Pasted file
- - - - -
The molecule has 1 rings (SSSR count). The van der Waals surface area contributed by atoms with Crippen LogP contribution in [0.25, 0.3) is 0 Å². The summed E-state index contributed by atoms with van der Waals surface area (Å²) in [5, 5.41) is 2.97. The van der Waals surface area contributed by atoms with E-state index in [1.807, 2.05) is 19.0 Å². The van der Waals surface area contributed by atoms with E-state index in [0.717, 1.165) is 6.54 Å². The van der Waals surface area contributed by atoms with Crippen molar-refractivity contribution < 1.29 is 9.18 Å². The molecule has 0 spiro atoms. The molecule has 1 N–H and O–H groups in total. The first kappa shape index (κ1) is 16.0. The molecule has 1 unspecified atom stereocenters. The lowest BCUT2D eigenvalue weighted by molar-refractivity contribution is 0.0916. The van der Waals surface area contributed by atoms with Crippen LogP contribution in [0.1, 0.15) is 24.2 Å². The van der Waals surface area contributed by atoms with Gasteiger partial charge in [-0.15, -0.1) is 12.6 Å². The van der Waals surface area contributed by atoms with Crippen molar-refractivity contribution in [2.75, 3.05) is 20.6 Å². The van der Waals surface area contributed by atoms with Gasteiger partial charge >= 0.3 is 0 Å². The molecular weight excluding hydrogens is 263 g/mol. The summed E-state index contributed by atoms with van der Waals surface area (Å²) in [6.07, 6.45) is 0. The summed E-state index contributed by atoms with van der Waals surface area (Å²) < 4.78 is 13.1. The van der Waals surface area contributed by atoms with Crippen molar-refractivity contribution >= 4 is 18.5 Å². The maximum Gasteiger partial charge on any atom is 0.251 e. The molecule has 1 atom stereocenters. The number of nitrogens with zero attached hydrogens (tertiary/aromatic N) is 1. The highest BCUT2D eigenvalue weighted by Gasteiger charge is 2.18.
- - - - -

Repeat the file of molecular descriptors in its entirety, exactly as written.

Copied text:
The molecule has 1 rings (SSSR count). The van der Waals surface area contributed by atoms with Crippen LogP contribution in [0.25, 0.3) is 0 Å². The summed E-state index contributed by atoms with van der Waals surface area (Å²) in [5, 5.41) is 2.97. The van der Waals surface area contributed by atoms with E-state index in [1.807, 2.05) is 19.0 Å². The van der Waals surface area contributed by atoms with E-state index in [0.717, 1.165) is 6.54 Å². The van der Waals surface area contributed by atoms with Crippen molar-refractivity contribution < 1.29 is 9.18 Å². The molecule has 0 spiro atoms. The molecule has 1 N–H and O–H groups in total. The first kappa shape index (κ1) is 16.0. The molecule has 1 unspecified atom stereocenters. The lowest BCUT2D eigenvalue weighted by molar-refractivity contribution is 0.0916. The van der Waals surface area contributed by atoms with Crippen LogP contribution in [0.1, 0.15) is 24.2 Å². The van der Waals surface area contributed by atoms with Gasteiger partial charge in [-0.15, -0.1) is 12.6 Å². The van der Waals surface area contributed by atoms with Crippen molar-refractivity contribution in [2.75, 3.05) is 20.6 Å². The van der Waals surface area contributed by atoms with Gasteiger partial charge >= 0.3 is 0 Å². The molecular weight excluding hydrogens is 263 g/mol. The summed E-state index contributed by atoms with van der Waals surface area (Å²) in [6.07, 6.45) is 0. The summed E-state index contributed by atoms with van der Waals surface area (Å²) < 4.78 is 13.1. The van der Waals surface area contributed by atoms with Crippen molar-refractivity contribution >= 4 is 18.5 Å². The maximum Gasteiger partial charge on any atom is 0.251 e. The molecule has 1 atom stereocenters. The number of nitrogens with zero attached hydrogens (tertiary/aromatic N) is 1. The highest BCUT2D eigenvalue weighted by Gasteiger charge is 2.18.